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A Brain-Machine Interface Operating with a Real-Time Spiking Neural Network Control Algorithm
Julie Dethier · Paul Nuyujukian · Chris Eliasmith · Terrence C Stewart · Shauki A Elasaad · Krishna V Shenoy · Kwabena A Boahen

Mon Dec 12 10:00 AM -- 02:59 PM (PST) @

Motor prostheses aim to restore function to disabled patients. Despite compelling proof of concept systems, barriers to clinical translation remain. One challenge is to develop a low-power, fully-implantable system that dissipates only minimal power so as not to damage tissue. To this end, we implemented a Kalman-filter based decoder via a spiking neural network (SNN) and tested it in brain-machine interface (BMI) experiments with a rhesus monkey. The Kalman filter was trained to predict the arm’s velocity and mapped on to the SNN using the Neural Engineer- ing Framework (NEF). A 2,000-neuron embedded Matlab SNN implementation runs in real-time and its closed-loop performance is quite comparable to that of the standard Kalman filter. The success of this closed-loop decoder holds promise for hardware SNN implementations of statistical signal processing algorithms on neuromorphic chips, which may offer power savings necessary to overcome a major obstacle to the successful clinical translation of neural motor prostheses.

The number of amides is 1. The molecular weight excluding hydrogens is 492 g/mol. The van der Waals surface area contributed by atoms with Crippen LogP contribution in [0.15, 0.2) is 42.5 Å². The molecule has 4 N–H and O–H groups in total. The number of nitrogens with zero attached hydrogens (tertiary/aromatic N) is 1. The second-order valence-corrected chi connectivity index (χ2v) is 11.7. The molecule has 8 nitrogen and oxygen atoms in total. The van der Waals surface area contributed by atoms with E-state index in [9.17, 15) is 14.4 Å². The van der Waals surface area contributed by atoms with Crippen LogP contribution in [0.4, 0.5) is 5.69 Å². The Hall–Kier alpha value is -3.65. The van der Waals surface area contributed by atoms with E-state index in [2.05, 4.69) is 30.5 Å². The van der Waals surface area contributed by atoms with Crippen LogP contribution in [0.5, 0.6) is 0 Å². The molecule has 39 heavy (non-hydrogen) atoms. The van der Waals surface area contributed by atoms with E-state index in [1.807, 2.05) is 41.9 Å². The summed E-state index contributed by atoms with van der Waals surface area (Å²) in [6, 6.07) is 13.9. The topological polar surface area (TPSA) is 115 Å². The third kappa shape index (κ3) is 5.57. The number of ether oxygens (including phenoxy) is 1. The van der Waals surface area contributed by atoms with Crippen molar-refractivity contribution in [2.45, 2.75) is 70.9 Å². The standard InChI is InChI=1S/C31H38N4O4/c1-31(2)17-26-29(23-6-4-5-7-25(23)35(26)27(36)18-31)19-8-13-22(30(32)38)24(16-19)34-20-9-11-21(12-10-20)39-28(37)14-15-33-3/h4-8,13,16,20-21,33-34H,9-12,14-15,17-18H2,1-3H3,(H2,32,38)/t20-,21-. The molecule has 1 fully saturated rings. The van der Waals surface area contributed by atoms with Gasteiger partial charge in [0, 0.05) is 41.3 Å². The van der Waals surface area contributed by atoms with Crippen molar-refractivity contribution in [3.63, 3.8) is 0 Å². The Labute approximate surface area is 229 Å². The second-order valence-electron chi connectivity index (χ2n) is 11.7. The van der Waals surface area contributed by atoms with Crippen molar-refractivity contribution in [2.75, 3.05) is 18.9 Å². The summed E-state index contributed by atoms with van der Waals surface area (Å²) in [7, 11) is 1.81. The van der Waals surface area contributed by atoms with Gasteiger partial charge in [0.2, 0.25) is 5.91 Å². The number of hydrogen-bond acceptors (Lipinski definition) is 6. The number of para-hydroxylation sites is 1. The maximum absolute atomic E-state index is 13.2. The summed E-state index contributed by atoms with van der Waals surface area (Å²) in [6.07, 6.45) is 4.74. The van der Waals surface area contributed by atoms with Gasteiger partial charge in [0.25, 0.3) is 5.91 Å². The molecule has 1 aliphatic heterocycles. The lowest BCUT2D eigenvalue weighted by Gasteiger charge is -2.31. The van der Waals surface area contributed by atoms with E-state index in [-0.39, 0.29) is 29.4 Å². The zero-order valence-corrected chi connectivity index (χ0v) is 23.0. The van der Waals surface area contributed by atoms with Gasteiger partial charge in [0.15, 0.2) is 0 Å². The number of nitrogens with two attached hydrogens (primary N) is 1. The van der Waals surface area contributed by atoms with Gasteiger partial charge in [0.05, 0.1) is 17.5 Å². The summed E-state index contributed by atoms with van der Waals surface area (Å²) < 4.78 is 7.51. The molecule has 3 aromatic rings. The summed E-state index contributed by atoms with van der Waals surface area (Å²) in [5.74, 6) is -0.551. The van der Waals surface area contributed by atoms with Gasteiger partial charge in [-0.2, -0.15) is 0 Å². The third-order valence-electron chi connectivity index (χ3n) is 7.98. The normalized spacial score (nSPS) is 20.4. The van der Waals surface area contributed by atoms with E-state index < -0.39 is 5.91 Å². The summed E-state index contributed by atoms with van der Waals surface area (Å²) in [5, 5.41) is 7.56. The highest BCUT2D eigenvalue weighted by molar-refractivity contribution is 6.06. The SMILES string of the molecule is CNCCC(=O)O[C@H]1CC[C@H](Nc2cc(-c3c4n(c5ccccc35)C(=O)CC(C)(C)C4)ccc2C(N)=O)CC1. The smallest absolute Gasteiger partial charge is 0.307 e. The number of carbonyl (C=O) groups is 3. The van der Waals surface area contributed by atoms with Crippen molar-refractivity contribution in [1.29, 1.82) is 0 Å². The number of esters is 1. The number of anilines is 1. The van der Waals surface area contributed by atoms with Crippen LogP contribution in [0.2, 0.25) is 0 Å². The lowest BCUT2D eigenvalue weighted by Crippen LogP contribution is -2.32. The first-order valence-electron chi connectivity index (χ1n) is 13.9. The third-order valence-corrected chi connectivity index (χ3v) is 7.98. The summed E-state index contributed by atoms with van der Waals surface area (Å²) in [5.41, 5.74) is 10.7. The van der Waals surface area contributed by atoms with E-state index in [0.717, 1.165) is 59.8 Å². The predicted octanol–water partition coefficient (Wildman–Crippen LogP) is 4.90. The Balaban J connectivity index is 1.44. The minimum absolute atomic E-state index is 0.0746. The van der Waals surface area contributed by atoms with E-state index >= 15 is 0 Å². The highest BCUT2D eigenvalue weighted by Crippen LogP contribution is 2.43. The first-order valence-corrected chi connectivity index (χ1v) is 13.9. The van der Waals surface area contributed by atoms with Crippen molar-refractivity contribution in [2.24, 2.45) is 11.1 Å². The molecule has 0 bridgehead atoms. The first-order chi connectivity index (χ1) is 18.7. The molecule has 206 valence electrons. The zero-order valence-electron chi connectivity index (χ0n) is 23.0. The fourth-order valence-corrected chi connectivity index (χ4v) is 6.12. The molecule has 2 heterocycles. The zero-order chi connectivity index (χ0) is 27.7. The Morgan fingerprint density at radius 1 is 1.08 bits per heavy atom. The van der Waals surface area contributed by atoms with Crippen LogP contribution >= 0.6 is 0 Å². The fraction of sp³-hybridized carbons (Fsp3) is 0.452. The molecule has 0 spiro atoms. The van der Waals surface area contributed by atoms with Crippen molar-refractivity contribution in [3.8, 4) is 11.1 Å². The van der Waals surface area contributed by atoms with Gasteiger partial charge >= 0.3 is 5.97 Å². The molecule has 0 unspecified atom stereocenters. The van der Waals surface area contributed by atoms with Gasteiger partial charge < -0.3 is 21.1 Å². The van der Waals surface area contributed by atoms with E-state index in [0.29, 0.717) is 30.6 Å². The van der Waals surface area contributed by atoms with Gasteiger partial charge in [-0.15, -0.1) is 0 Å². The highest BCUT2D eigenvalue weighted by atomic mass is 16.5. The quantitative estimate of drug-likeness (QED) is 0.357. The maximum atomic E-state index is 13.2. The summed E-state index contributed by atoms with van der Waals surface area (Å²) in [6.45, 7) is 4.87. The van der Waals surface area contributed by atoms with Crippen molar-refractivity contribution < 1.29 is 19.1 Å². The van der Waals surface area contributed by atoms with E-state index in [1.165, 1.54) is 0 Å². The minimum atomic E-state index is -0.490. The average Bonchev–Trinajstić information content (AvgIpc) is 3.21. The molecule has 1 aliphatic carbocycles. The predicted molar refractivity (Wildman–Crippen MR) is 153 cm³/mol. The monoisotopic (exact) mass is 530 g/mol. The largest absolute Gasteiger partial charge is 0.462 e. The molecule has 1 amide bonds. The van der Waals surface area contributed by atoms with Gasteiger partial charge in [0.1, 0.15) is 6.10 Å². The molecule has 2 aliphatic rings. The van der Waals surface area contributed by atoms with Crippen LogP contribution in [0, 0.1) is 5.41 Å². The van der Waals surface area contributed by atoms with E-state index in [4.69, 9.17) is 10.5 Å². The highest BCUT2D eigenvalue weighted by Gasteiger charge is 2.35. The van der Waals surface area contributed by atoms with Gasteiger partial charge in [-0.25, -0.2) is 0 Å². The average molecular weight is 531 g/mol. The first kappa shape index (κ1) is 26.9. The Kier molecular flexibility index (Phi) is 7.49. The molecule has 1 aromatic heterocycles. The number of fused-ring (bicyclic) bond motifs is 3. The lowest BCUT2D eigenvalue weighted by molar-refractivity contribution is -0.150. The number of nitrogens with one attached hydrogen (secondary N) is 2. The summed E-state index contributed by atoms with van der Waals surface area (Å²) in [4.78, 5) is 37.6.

Author Information

Julie Dethier (University of Liege)
Paul Nuyujukian (Stanford University)
Chris Eliasmith (U of Waterloo)
Terrence C Stewart (University of Waterloo)
Shauki A Elasaad
Krishna V Shenoy (Stanford University)
Kwabena A Boahen (Stanford University)

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